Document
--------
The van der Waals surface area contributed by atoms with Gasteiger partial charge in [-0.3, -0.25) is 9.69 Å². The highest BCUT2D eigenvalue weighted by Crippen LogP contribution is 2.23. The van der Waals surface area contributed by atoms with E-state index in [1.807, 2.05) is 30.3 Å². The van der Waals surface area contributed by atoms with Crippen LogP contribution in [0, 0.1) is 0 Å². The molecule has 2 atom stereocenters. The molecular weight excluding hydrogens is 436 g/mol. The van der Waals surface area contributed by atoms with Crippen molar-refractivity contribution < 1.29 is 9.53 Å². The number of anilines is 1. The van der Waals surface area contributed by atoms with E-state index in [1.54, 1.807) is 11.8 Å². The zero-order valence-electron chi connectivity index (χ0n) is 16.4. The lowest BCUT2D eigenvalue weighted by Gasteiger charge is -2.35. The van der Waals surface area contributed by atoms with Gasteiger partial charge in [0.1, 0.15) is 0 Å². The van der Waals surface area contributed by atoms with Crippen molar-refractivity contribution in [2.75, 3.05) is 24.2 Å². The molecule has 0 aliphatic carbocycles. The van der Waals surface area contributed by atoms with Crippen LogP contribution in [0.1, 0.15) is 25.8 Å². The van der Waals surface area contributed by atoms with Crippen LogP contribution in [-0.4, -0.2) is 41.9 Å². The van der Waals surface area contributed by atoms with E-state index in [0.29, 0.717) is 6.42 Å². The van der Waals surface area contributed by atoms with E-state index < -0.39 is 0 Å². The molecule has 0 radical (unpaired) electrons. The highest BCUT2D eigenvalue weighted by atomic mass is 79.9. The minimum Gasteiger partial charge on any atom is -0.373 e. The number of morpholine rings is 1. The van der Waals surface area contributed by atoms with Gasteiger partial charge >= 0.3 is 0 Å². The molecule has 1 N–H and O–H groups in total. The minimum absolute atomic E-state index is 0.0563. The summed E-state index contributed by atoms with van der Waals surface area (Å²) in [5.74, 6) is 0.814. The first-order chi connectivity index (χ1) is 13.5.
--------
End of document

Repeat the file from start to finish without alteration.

The van der Waals surface area contributed by atoms with Gasteiger partial charge in [-0.3, -0.25) is 9.69 Å². The highest BCUT2D eigenvalue weighted by Crippen LogP contribution is 2.23. The van der Waals surface area contributed by atoms with E-state index in [1.807, 2.05) is 30.3 Å². The van der Waals surface area contributed by atoms with Crippen LogP contribution in [0, 0.1) is 0 Å². The molecule has 2 atom stereocenters. The molecular weight excluding hydrogens is 436 g/mol. The van der Waals surface area contributed by atoms with Crippen molar-refractivity contribution < 1.29 is 9.53 Å². The number of anilines is 1. The van der Waals surface area contributed by atoms with E-state index in [1.54, 1.807) is 11.8 Å². The zero-order valence-electron chi connectivity index (χ0n) is 16.4. The lowest BCUT2D eigenvalue weighted by Gasteiger charge is -2.35. The van der Waals surface area contributed by atoms with Gasteiger partial charge in [0.1, 0.15) is 0 Å². The van der Waals surface area contributed by atoms with Crippen molar-refractivity contribution in [2.75, 3.05) is 24.2 Å². The molecule has 0 aliphatic carbocycles. The van der Waals surface area contributed by atoms with Crippen LogP contribution in [0.1, 0.15) is 25.8 Å². The van der Waals surface area contributed by atoms with Crippen LogP contribution in [-0.4, -0.2) is 41.9 Å². The van der Waals surface area contributed by atoms with E-state index in [0.29, 0.717) is 6.42 Å². The van der Waals surface area contributed by atoms with E-state index < -0.39 is 0 Å². The molecule has 0 radical (unpaired) electrons. The highest BCUT2D eigenvalue weighted by atomic mass is 79.9. The minimum Gasteiger partial charge on any atom is -0.373 e. The number of morpholine rings is 1. The van der Waals surface area contributed by atoms with Gasteiger partial charge >= 0.3 is 0 Å². The molecule has 1 N–H and O–H groups in total. The minimum absolute atomic E-state index is 0.0563. The summed E-state index contributed by atoms with van der Waals surface area (Å²) in [5.74, 6) is 0.814. The first-order chi connectivity index (χ1) is 13.5.